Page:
Occasionally he will stare across the space and direct a question to someone. Does the person reply or not? Is that what the intention is—to break down the fourth wall? The audience doesn’t know what to do. Awkward. At another point he looks at two men who appear to be sleeping. He challenges them on that and tells them to get out. They don’t move.

At one point the young man comes to the centre of the circle, again looking us in the eye. I found this proximity unsettling and made me thing that perhaps the circle of chairs should have been considerably smaller for the proper full effect of looking a person in the eye when they are being presented with bristling criticism.

As the play continues, and close to the end, his anger rises as does his usually quiet voice. Hate has driven him to this. The focus of his anger? “You!” He says this to us, with a raised voice. We did this to him and we are going to pay for it. A careful listening will alert us that this isn’t just an attempt to be remembered. This is an attempt to get even for a life of misery.

Sina Gilani’s performance as the articulate, troubled Sebastian, is nuanced, subtle, and beautifully realized under Brenan Healy’s sensitive direction. It is a perfect melding of a gifted director and an intelligent, thoughtful actor.

Comment: Also in the program is this: “Shortly after the shooting, playwright Lars Noren takes the man’s writings and crafts the play that you experience tonight. About 95% of what you hear are the shooter’s own words. “

Conspicuous by its deliberate absence from the program note is what he did in that 38 minutes on the morning of the 20th of November. It’s tempting to rush to Google and learn the details and fill up the review with all the facts. But what he did in those 38 minutes is not the point of the play. What happened to him from the time he was six to that morning, which lead him to do what he did, is the point of the monologue.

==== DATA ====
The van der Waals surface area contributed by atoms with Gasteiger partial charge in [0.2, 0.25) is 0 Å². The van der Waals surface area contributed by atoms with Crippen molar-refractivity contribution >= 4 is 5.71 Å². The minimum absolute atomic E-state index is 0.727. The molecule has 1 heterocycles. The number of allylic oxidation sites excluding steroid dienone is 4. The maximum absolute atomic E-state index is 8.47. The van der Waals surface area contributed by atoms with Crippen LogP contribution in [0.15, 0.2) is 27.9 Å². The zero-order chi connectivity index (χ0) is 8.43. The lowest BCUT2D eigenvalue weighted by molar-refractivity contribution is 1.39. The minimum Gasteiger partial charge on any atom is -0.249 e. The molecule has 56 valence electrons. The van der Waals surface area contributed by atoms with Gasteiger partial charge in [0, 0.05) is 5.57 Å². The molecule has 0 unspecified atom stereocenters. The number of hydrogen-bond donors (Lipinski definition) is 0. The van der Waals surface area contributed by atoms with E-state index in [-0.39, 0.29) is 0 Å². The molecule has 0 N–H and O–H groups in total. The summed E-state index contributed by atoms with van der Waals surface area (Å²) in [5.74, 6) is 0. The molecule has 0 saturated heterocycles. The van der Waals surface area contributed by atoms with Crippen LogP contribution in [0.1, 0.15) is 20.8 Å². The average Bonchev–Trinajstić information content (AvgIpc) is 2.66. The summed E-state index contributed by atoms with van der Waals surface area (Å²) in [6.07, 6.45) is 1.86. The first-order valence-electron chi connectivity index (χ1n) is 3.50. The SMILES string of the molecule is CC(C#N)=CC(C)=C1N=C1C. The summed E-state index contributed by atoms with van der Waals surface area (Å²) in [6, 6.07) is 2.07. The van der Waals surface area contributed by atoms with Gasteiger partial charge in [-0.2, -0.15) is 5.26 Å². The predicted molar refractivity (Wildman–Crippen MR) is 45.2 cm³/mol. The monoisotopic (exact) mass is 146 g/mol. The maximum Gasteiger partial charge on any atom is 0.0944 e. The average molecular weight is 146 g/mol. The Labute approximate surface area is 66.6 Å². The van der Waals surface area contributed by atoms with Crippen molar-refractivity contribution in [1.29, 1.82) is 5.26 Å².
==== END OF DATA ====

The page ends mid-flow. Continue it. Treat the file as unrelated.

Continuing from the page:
Because The 20th of November is a one person play, we don’t hear the other side of the story so we can decide where the truth lies. Questions abound. Why was he bullied? By whom? Did he tell anyone? Did he try and get help? These aren’t in the play, but playwright Lars Norén certainly gets one thinking about those questions, and definitely since the young man accuses us of being the cause of his problems. Does this weaken the play? I don’t think so—that’s too easy a dismissal.

Often a reviewer will review the play he/she wants to see. That does everybody a disservice. Sometimes a person is so busy noting his/her reaction to the play he/she doesn’t actually see the play that is presented. I fear that situation might befall The 20th of November. It’s such a deceptively simple play about a complex subject. As such school shootings unfortunately seem to be on the rise God help us if we become complacent or hardened to the horror and shock of them. The questions one must ask when these raging people go on a rampage are these: How did we miss the signs? How come such anger wasn’t evident to us? Perhaps we didn’t listen hard enough or notice.

Buddies In Bad Times presents.

Opened: September 17, 2015.
Closes: October 4, 2015.
Cast: 1 actor.
Running Time: 1 hour 15 minutes.